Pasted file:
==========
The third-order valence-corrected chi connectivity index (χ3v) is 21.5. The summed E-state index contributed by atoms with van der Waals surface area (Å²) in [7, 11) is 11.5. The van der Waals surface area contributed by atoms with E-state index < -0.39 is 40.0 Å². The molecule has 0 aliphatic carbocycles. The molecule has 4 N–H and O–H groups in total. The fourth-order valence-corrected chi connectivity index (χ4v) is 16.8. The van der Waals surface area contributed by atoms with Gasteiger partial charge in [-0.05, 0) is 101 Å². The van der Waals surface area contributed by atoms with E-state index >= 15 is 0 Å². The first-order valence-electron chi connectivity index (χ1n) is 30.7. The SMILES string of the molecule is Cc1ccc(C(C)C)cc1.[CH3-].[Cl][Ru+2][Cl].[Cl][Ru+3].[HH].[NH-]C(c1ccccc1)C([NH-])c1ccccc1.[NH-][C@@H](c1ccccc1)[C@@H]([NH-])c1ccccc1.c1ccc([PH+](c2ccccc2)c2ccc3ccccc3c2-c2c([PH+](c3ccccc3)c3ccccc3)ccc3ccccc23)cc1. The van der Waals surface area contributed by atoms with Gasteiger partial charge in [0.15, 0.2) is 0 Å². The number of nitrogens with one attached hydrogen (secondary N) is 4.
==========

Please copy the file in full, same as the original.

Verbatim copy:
The third-order valence-corrected chi connectivity index (χ3v) is 21.5. The summed E-state index contributed by atoms with van der Waals surface area (Å²) in [7, 11) is 11.5. The van der Waals surface area contributed by atoms with E-state index < -0.39 is 40.0 Å². The molecule has 0 aliphatic carbocycles. The molecule has 4 N–H and O–H groups in total. The fourth-order valence-corrected chi connectivity index (χ4v) is 16.8. The van der Waals surface area contributed by atoms with Gasteiger partial charge in [-0.05, 0) is 101 Å². The van der Waals surface area contributed by atoms with E-state index >= 15 is 0 Å². The first-order valence-electron chi connectivity index (χ1n) is 30.7. The SMILES string of the molecule is Cc1ccc(C(C)C)cc1.[CH3-].[Cl][Ru+2][Cl].[Cl][Ru+3].[HH].[NH-]C(c1ccccc1)C([NH-])c1ccccc1.[NH-][C@@H](c1ccccc1)[C@@H]([NH-])c1ccccc1.c1ccc([PH+](c2ccccc2)c2ccc3ccccc3c2-c2c([PH+](c3ccccc3)c3ccccc3)ccc3ccccc23)cc1. The van der Waals surface area contributed by atoms with Gasteiger partial charge in [0.15, 0.2) is 0 Å². The number of nitrogens with one attached hydrogen (secondary N) is 4.